Israel holding advanced talks with Germany on sale of Arrow 3

Export of long-range missile defense system requires Washington’s approval due to US involvement in its development

Emanuel (Mannie) Fabian is The Times of Israel's military correspondent

An image of Israel and the US's test launch of the Arrow 3 missile defense system on July 28, 2019. (Defense Ministry)
An image of Israel and the US's test launch of the Arrow 3 missile defense system on July 28, 2019. (Defense Ministry)

Israeli and German officials this week launched discussions on the potential sale of Israel’s Arrow 3 anti-ballistic missile system to the European nation.

“The advanced negotiations were launched this week in Germany, with the aim of drafting a detailed agreement for the delivery of the Israeli Arrow 3 system to the German Ministry of Defense,” the Israeli Defense Ministry said in a statement on Thursday.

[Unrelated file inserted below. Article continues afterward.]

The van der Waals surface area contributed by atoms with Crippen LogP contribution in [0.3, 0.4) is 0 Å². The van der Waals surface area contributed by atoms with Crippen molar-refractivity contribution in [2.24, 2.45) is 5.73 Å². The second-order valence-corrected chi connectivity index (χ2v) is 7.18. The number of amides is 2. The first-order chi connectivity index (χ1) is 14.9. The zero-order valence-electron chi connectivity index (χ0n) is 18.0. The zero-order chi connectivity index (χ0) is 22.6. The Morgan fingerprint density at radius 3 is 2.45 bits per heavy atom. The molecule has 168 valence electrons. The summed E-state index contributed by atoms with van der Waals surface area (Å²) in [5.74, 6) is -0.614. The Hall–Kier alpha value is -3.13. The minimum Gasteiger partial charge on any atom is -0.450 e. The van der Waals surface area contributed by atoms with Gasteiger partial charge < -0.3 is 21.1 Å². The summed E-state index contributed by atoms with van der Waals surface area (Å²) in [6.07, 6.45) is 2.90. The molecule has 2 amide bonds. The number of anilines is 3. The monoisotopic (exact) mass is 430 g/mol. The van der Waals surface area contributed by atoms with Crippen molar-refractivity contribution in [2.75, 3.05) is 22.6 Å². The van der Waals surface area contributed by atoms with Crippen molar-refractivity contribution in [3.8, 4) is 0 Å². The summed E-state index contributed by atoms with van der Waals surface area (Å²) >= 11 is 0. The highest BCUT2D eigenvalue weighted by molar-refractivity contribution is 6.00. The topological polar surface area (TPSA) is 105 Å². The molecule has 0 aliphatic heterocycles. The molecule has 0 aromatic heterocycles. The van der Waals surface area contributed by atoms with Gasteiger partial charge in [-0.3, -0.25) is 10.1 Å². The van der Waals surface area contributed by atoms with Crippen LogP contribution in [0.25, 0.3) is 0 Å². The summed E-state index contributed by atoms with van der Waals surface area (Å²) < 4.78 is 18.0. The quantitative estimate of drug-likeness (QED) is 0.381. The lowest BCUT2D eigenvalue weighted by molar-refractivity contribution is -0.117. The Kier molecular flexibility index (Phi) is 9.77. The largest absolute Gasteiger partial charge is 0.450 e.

Germany has sought to purchase the Arrow 3 system from Israel for at least a year now.

As the system was co-developed with the United States, the export process to Germany is contingent on the approval of Washington, the ministry noted.

“We look forward to a fruitful negotiation process in the weeks ahead of us,” said the ministry’s Missile Defense Organization head Moshe Patel.

Germany’s desire to purchase the Arrow 3 system also came up in a meeting last month between Prime Minister Benjamin Netanyahu and German Chancellor Olaf Scholz.

Germany has been seeking to bolster defenses amid Russia’s invasion of Ukraine.

Last year, Andreas Schwarz of Scholz’s SPD party, who sits on the parliamentary budget committee, said: “We must better protect ourselves against the Russian threat. To do that, we need quickly an anti-missile shield for Germany.”

“The Israeli Arrow 3 system is a good solution,” he told Bild daily at the time.

The Arrow 3 is currently Israel’s most advanced long-range missile defense system, meant to intercept ballistic missiles while they are still outside of the Earth’s atmosphere, taking out projectiles and their nuclear, biological, chemical or conventional warheads closer to their launch sites.

It was developed in a joint project between the Defense Ministry’s Missile Defense Organization and the American Missile Defense Agency. Work is underway on the development of a yet more advanced system, the Arrow 4.

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